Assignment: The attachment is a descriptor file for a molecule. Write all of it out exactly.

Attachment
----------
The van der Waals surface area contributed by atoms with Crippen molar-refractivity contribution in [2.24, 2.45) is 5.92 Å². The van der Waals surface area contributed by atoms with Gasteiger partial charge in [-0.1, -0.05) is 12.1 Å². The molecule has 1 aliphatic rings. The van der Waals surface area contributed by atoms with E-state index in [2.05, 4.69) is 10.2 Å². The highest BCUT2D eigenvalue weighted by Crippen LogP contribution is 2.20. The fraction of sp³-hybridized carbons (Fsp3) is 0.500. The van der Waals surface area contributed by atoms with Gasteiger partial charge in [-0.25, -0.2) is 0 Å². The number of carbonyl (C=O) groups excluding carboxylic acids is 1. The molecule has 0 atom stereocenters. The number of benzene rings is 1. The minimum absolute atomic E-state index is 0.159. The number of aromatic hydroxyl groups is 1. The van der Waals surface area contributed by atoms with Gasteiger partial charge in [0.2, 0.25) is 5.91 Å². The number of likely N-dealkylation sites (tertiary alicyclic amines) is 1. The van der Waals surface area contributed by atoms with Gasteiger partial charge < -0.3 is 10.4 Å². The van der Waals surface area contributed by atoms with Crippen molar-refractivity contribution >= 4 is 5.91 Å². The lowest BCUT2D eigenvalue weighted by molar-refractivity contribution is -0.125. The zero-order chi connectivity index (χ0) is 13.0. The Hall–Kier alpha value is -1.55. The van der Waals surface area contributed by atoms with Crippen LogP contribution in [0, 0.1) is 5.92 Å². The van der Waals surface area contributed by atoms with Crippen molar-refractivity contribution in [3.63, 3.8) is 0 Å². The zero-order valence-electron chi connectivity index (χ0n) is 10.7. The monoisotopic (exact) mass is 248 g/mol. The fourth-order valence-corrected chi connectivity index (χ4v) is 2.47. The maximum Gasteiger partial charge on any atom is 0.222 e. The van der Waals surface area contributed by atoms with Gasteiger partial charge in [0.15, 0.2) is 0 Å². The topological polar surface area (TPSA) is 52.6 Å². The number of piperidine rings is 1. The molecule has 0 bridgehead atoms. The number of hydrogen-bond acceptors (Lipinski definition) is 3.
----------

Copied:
The van der Waals surface area contributed by atoms with Crippen molar-refractivity contribution in [2.24, 2.45) is 5.92 Å². The van der Waals surface area contributed by atoms with Gasteiger partial charge in [-0.1, -0.05) is 12.1 Å². The molecule has 1 aliphatic rings. The van der Waals surface area contributed by atoms with E-state index in [2.05, 4.69) is 10.2 Å². The highest BCUT2D eigenvalue weighted by Crippen LogP contribution is 2.20. The fraction of sp³-hybridized carbons (Fsp3) is 0.500. The van der Waals surface area contributed by atoms with Gasteiger partial charge in [-0.25, -0.2) is 0 Å². The number of carbonyl (C=O) groups excluding carboxylic acids is 1. The molecule has 0 atom stereocenters. The number of benzene rings is 1. The minimum absolute atomic E-state index is 0.159. The number of aromatic hydroxyl groups is 1. The van der Waals surface area contributed by atoms with Gasteiger partial charge in [0.2, 0.25) is 5.91 Å². The number of likely N-dealkylation sites (tertiary alicyclic amines) is 1. The van der Waals surface area contributed by atoms with Gasteiger partial charge < -0.3 is 10.4 Å². The van der Waals surface area contributed by atoms with Crippen molar-refractivity contribution >= 4 is 5.91 Å². The lowest BCUT2D eigenvalue weighted by molar-refractivity contribution is -0.125. The zero-order chi connectivity index (χ0) is 13.0. The Hall–Kier alpha value is -1.55. The van der Waals surface area contributed by atoms with Crippen LogP contribution in [0, 0.1) is 5.92 Å². The van der Waals surface area contributed by atoms with Crippen molar-refractivity contribution in [3.63, 3.8) is 0 Å². The zero-order valence-electron chi connectivity index (χ0n) is 10.7. The monoisotopic (exact) mass is 248 g/mol. The fourth-order valence-corrected chi connectivity index (χ4v) is 2.47. The maximum Gasteiger partial charge on any atom is 0.222 e. The van der Waals surface area contributed by atoms with Gasteiger partial charge in [0.15, 0.2) is 0 Å². The topological polar surface area (TPSA) is 52.6 Å². The number of piperidine rings is 1. The molecule has 0 bridgehead atoms. The number of hydrogen-bond acceptors (Lipinski definition) is 3.